Back to the basics to boost reading results: Q&A with TSU's Dr. Jerri Haynes

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Among the thousands of programs evaluated on NCTQ's Early Reading standard, Tennessee State University deserves special recognition for two reasons: Not only is TSU's undergraduate elementary education program one of the almost 300 exemplary programs that received an A in the latest evaluation of NCTQ's Early Reading standard, but TSU's program raised its grade from a F to an A in the three years since evaluations were last conducted.

TSU made the change by taking two key steps: The first was to update coursework and field experiences so that reading instruction is grounded in the fundamentals of reading. Second, the program began collecting data that will measure whether graduates have the skills they need to teach reading, or whether further adjustments are needed.

Dr. Jerri Haynes, Dean of the College of Education at Tennessee State UniversityTo learn more about the factors that lead to TSU's success, NCTQ interviewed Dr. Jerri Haynes, Dean of the College of Education at Tennessee State University (shown right). The resulting Q&A, below, has been edited and condensed.

NCTQ: What has Tennessee State University's College of Education done to help its graduates be more prepared to teach elementary students to read?

Dr. Haynes: We sharpened our focus. We changed from thinking about literacy broadly, to having a specific focus on the five components of reading, which have been shown by research to lead to students learning to read.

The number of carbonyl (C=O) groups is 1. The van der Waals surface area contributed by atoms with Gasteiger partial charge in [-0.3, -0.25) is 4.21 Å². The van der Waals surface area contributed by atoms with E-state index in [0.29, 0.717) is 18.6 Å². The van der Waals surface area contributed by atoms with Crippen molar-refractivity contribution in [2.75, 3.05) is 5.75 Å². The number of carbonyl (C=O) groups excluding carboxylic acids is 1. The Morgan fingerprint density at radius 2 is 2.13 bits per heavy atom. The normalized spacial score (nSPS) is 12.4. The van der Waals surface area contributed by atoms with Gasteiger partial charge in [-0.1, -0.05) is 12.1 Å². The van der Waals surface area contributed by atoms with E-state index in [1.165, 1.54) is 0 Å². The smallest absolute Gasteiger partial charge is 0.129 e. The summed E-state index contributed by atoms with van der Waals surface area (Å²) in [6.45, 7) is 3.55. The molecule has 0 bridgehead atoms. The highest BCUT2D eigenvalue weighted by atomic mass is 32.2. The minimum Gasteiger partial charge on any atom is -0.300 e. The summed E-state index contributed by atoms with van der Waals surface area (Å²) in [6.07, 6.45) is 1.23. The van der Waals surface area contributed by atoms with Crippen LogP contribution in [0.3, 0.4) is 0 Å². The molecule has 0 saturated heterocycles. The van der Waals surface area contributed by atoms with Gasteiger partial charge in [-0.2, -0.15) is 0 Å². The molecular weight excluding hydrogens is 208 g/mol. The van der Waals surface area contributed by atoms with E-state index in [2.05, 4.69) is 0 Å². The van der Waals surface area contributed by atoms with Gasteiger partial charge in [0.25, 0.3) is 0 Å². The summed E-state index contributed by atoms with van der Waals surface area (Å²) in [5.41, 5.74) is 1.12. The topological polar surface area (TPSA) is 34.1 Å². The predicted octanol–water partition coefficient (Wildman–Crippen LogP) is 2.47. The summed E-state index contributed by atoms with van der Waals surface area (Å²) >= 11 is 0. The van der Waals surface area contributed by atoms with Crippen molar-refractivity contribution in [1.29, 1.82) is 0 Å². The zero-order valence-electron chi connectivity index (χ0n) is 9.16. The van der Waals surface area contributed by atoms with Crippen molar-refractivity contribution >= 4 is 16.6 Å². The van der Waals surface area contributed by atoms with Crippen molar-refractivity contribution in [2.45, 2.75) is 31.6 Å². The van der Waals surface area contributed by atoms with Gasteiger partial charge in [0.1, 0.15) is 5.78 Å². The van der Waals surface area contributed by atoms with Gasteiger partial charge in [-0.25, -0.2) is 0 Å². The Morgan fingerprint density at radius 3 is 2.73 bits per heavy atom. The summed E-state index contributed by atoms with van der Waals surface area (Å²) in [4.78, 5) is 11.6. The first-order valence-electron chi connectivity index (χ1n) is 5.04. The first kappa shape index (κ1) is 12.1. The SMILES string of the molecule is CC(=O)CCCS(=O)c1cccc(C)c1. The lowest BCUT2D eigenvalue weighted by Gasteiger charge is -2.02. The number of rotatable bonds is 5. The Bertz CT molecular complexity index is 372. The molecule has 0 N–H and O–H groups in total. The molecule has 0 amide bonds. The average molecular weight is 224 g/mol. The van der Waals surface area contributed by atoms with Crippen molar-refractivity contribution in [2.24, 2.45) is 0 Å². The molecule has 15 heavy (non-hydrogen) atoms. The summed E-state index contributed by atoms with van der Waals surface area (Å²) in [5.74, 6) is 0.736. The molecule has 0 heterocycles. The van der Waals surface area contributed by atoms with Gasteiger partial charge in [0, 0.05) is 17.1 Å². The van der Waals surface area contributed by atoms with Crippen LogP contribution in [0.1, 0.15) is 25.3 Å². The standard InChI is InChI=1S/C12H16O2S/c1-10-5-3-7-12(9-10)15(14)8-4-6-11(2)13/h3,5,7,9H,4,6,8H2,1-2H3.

NCTQ: What advice would you give to someone trying to make a similar change?

Dr. Haynes: First we needed to ask the question "Where do they learn it?" about each of the components of reading, and be sure that our program includes all of the components. But just including them is not enough. What we really needed to do was to change the culture from "I taught it" to a culture of looking for evidence that what I am doing is working. There's a difference between teaching and being an effective teacher. We are a top producer of teachers among Historically Black Colleges and Universities, and we need to make sure that we equip these teachers with the tools to be effective.

NCTQ: Did you have any difficulties along the way?

Dr. Haynes: One issue that we encountered was lack of data. The data that we currently have available on the performance of our graduates is not specific enough. We are gathering our own data, and I also wish we had data on how our elementary teacher candidates do on the reading portion of their licensure exams.

NCTQ: What results have you seen from the changes you have made?

Dr. Haynes: It's early, but anecdotally I hear that our graduates get better scores on Tennessee Educator Acceleration Model evaluations and are more prepared to teach. I'm looking forward to seeing the results as we collect more data. I want every teacher candidate that leaves our program to know what good reading instruction looks like, and what they can do to improve.

If you want to learn more about TSU's approach, contact Dr. Jerri Haynes, Dean of the College of Education at Tennessee State University at